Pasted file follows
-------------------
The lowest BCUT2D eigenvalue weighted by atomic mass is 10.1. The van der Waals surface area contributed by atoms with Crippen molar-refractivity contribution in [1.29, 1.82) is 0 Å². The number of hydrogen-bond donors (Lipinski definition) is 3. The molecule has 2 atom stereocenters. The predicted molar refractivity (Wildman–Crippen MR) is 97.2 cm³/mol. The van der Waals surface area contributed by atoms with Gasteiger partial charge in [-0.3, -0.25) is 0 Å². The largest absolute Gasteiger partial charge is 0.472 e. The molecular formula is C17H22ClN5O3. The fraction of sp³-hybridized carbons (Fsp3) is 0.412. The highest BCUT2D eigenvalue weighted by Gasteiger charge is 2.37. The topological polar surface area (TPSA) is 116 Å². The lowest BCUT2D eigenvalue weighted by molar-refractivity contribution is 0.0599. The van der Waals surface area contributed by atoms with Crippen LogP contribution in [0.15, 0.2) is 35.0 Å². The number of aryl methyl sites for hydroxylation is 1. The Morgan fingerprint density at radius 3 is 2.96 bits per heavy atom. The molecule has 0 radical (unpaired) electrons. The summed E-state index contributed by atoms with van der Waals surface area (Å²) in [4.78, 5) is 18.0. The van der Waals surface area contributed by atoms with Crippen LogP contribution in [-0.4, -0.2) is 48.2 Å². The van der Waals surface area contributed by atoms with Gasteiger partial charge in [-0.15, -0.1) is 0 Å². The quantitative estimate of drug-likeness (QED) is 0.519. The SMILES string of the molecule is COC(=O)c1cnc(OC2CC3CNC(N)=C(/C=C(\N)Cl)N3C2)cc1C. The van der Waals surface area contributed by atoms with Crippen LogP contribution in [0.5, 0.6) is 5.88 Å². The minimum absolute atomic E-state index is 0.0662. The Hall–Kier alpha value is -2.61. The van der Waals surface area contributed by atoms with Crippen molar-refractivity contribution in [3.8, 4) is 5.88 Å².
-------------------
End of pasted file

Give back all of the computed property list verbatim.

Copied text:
The lowest BCUT2D eigenvalue weighted by atomic mass is 10.1. The van der Waals surface area contributed by atoms with Crippen molar-refractivity contribution in [1.29, 1.82) is 0 Å². The number of hydrogen-bond donors (Lipinski definition) is 3. The molecule has 2 atom stereocenters. The predicted molar refractivity (Wildman–Crippen MR) is 97.2 cm³/mol. The van der Waals surface area contributed by atoms with Gasteiger partial charge in [-0.3, -0.25) is 0 Å². The largest absolute Gasteiger partial charge is 0.472 e. The molecular formula is C17H22ClN5O3. The fraction of sp³-hybridized carbons (Fsp3) is 0.412. The highest BCUT2D eigenvalue weighted by Gasteiger charge is 2.37. The topological polar surface area (TPSA) is 116 Å². The lowest BCUT2D eigenvalue weighted by molar-refractivity contribution is 0.0599. The van der Waals surface area contributed by atoms with Crippen LogP contribution in [0.15, 0.2) is 35.0 Å². The number of aryl methyl sites for hydroxylation is 1. The Morgan fingerprint density at radius 3 is 2.96 bits per heavy atom. The molecule has 0 radical (unpaired) electrons. The summed E-state index contributed by atoms with van der Waals surface area (Å²) in [4.78, 5) is 18.0. The van der Waals surface area contributed by atoms with Crippen LogP contribution in [-0.4, -0.2) is 48.2 Å². The van der Waals surface area contributed by atoms with Gasteiger partial charge in [-0.15, -0.1) is 0 Å². The quantitative estimate of drug-likeness (QED) is 0.519. The SMILES string of the molecule is COC(=O)c1cnc(OC2CC3CNC(N)=C(/C=C(\N)Cl)N3C2)cc1C. The van der Waals surface area contributed by atoms with Crippen LogP contribution in [0.5, 0.6) is 5.88 Å². The minimum absolute atomic E-state index is 0.0662. The Hall–Kier alpha value is -2.61. The van der Waals surface area contributed by atoms with Crippen molar-refractivity contribution in [3.8, 4) is 5.88 Å².